As the Covid-19 pandemic ripped around the globe in 2020, forcing lockdowns and upending lives, the leaders of a global vaccine alliance knew that they needed get vaccines to the world’s poorest nations.
It was a moral imperative, but also a health one. As public health officials have been warning for more than a year now: until every country is safe from Covid-19, no country is safe.
In the face of rich nations securing vaccine supply before vaccines were even proven or approved, the COVAX alliance turned to India.
On the face of it, it was an obvious choice. India is the world’s largest producer of vaccines and the Serum Institute is the world’s largest vaccine manufacturer.
Deals were done for the Serum Institute to manufacture at least 700 million initial doses of the Oxford AstraZeneca vaccine for COVAX.
On February 24, Ghana became the first country to receive free vaccine doses from COVAX – some 600,000 doses. But that day of optimism has been replaced by doubt and worry.
An avoidable situation?
Researchers tracking vaccine supply say a crisis of this magnitude could have been averted by COVAX.
“They put a lot of eggs in the Serum Institute basket and that was a strategic error given that what has happened in India was entirely predictable. It should not have caught any of us by surprise,” said Andrea Taylor, of Duke University’s Global Health Innovation Center.
Just as waves hit China, Iran, the UK, USA and a host of other countries, Taylor said it should have been clear that India would prioritize its own population for protection when its own wave arrived.
In reality, though, there were few other viable options for swift production, and the scale of the problem is breathtaking.
“We’re going to face many challenges in the short term, and principally the equation is we have 8 billion people that need two doses of most of the vaccines, and we’ve only produced about a billion so far, so we do have a mismatch between the demand and the supply,” said Salim Abdool Karim, an epidemiologist who has been a key leader in South Africa’s and the continent’s Covid-19 fight.
That problem has been driven as much, if not more, by wealthy nations prioritizing their own populations, rather than India’s squeeze on the global supply of Covid vaccines.
“We have the challenge of addressing the global inequity in the distribution of vaccines, and part of this challenge is going to be the hoarding of vaccines in countries that already have the quota they need for their own populations and making those available,” said Karim.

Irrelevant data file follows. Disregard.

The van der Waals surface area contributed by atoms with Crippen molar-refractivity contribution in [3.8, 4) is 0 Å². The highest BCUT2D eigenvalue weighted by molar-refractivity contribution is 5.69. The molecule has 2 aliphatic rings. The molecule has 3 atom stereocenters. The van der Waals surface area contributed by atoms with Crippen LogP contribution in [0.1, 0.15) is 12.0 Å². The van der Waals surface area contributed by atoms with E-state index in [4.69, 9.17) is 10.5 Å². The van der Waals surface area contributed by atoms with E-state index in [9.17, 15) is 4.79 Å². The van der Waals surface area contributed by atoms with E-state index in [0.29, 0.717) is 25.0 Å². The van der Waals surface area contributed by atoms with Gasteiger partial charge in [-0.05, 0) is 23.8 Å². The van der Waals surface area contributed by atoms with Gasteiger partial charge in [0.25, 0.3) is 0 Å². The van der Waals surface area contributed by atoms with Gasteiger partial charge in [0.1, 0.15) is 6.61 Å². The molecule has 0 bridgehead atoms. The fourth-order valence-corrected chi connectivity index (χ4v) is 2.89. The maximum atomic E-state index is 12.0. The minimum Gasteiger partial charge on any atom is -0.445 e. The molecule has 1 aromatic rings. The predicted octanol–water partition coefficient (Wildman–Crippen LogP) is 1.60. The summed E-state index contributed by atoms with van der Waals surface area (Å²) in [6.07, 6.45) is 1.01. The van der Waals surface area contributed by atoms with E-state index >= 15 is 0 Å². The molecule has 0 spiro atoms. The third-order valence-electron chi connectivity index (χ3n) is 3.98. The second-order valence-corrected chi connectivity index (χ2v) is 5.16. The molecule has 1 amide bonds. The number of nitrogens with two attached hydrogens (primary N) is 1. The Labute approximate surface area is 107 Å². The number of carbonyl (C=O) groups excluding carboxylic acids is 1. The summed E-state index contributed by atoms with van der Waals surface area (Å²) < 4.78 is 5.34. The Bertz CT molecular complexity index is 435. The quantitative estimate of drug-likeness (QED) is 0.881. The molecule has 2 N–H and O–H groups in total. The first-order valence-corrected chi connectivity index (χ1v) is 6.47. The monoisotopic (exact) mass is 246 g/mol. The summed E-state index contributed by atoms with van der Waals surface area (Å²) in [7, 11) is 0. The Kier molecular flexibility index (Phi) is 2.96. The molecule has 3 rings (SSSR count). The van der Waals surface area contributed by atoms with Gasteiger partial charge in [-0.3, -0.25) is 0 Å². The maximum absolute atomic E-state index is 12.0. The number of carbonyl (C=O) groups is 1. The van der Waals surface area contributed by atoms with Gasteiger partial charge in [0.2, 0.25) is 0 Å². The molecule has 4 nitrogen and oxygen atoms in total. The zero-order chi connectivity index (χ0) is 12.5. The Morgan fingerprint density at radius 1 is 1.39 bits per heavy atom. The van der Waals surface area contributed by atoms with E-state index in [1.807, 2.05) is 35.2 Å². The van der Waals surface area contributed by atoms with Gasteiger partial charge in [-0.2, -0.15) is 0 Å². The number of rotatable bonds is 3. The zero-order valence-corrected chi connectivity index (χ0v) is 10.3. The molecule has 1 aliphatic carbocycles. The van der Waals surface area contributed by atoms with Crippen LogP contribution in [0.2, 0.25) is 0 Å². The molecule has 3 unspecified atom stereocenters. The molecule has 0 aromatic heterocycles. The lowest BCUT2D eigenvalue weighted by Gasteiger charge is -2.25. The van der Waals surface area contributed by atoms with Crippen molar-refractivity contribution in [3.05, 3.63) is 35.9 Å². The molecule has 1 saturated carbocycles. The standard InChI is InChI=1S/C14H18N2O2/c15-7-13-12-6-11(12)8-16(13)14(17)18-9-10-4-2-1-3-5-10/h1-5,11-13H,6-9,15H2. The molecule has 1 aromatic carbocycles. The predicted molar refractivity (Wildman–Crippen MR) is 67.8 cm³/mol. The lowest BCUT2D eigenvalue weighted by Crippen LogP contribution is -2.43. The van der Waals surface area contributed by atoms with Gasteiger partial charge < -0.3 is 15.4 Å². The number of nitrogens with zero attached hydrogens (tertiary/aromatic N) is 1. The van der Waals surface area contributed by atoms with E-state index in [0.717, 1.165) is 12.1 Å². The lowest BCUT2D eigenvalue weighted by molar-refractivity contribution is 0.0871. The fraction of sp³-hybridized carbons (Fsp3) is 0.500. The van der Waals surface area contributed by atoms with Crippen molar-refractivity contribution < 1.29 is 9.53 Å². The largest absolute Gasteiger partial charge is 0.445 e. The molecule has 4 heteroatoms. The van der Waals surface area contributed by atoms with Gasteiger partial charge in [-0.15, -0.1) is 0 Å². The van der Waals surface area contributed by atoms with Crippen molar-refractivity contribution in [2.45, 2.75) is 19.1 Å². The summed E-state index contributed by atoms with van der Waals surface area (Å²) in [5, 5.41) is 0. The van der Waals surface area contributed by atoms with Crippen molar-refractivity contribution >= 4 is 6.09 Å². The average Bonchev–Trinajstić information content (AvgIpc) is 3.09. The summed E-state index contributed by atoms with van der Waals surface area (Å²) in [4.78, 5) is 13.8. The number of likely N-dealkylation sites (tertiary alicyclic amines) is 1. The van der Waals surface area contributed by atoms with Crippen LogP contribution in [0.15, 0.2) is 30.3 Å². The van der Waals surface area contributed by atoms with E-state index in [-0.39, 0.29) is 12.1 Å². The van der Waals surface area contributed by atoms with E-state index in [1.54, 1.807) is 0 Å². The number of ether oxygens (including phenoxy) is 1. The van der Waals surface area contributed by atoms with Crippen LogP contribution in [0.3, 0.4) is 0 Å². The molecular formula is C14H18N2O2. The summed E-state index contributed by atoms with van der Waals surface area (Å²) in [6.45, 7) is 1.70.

The US, for example, has vaccinated more than 250 million people with at least one dose. By contrast COVAX has delivered only around 53 million doses for multiple countries. This means that in America, officials believe life may be back to normal within months, while in the developing world vulnerable people will continue to die.
“We knew what was ahead if we took the road of vaccine inequality, we took that road anyways and now here we are. There aren’t any fixes in the short term,” said Taylor.
From promises, to action
There are signs that the political will is changing. This past week, the Biden administration announced that it is supporting the temporary waiver on intellectual property rights of Covid-19 vaccines at the World Trade Organization.
Advocates say this will help expand manufacturing in the medium-term and shift the debate squarely onto vaccine inequity.
There will also be a moment in the coming months where US and European vaccine supply will outstrip demand – opening up powerful manufacturing capacity for worldwide vaccine distribution.
Even if vaccine distribution ramps up, there is no guarantee that poor countries, with weak health infrastructure, can administer them. In the Democratic Republic of Congo, for example, officials announced in April that they were giving back more than 1 million AstraZeneca doses because they were about to expire. To get doses out on the scale and the speed that is needed may be impossible in places where their systems can’t cope.
But Kenya’s vaccine tsar Akhwale said it’s critical that there is action on vaccine equality, not just talk. “We must use the principles of access and equity that COVAX was built on, so we ensure access to everyone who is at risk, wherever they are in the North, South, East or West,” he said.
CNN’s Briana Duggan contributed to this report.